I don't suppose any of you can think of examples of game cover art that showcases toys or figures instead of drawing or renders? If you can, please let me know about them in the comments section of this post.

Monday, August 17, 2015

The Great Gaymathon Review #71: Hoshi no Kirby (GameBoy)

Game: Hoshi no Kirby
Genre: Platformer
Developer: HAL Laboratory
Publisher: Nintendo
System: GameBoy
Release date: 1992

It may be hard to believe given my current love of cute games, but my first experience with a Kirby game didn't come until I eagerly picked up a copy of the DS-based spin-off known in my neck of the woods as Canvas Curse.

Which means, of course, that I was about 13 years late to that pink, puffy party. (The title we're chatting about here, which was Kirby's maiden voyage--or whatever the gaming equivalent of that ages-old phrase may be--first hit store shelves back in 1992.)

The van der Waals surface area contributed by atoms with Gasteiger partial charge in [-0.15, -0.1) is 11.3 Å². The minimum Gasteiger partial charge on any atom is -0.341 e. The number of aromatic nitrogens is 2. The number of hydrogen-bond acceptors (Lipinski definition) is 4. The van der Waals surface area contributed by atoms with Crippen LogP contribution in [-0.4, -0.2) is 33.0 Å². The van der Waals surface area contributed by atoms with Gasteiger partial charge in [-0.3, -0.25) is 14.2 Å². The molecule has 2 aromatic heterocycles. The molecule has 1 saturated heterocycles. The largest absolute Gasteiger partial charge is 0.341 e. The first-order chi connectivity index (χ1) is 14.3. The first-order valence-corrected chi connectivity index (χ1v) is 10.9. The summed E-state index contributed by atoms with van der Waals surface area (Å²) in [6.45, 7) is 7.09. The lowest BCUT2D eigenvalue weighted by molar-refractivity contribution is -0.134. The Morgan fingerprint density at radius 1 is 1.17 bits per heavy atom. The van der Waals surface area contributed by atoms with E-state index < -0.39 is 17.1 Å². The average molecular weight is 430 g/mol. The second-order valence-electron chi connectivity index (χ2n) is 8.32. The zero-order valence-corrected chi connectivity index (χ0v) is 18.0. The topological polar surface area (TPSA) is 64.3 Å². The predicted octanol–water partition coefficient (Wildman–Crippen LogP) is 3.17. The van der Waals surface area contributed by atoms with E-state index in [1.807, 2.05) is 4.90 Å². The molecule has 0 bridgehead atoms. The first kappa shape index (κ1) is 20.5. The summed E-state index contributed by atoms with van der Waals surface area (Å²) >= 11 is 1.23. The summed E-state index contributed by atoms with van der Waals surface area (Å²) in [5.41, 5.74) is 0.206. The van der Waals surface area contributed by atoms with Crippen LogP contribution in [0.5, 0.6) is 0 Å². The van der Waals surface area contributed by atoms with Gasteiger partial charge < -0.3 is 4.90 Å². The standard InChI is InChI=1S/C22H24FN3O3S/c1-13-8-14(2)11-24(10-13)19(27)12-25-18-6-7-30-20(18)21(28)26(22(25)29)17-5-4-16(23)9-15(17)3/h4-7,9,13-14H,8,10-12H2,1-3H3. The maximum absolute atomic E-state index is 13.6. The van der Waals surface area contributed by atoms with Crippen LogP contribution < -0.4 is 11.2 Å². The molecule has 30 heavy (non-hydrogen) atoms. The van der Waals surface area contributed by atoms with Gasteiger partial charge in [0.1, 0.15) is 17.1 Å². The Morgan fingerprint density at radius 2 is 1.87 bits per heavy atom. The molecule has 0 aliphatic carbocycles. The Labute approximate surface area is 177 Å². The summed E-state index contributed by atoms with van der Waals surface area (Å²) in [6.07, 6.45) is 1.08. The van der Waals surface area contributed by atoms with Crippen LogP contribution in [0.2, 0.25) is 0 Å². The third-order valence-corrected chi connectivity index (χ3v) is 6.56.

Why did I ignore Hoshi no Kirby (aka Kirby's Dream Land) for so darn long? I owned a GameBoy system and a whole slew of GB games at the time this cart was released in my region, after all, so adding it to my collection shouldn't have been out of the question. Sadly, the only answer I can come up with at the moment is that it looked a tad too easy for my liking.

Even then, it seems, I couldn't understand the point of a cakewalk platformer. I mean, really, who wants to stroll through a side-scrolling action game that refuses to put up an adequate fight? Not me, that's for sure.

And so I turned my nose up at Hoshi no Kirby--until I played and loved Canvas Curse. Actually, it took longer than that for me to give this portable effort a chance, as I didn't dive into it until after Kirby's Epic Yarn extracted its flannel-tipped claws from the depths of my soul sometime in 2010 or 2011.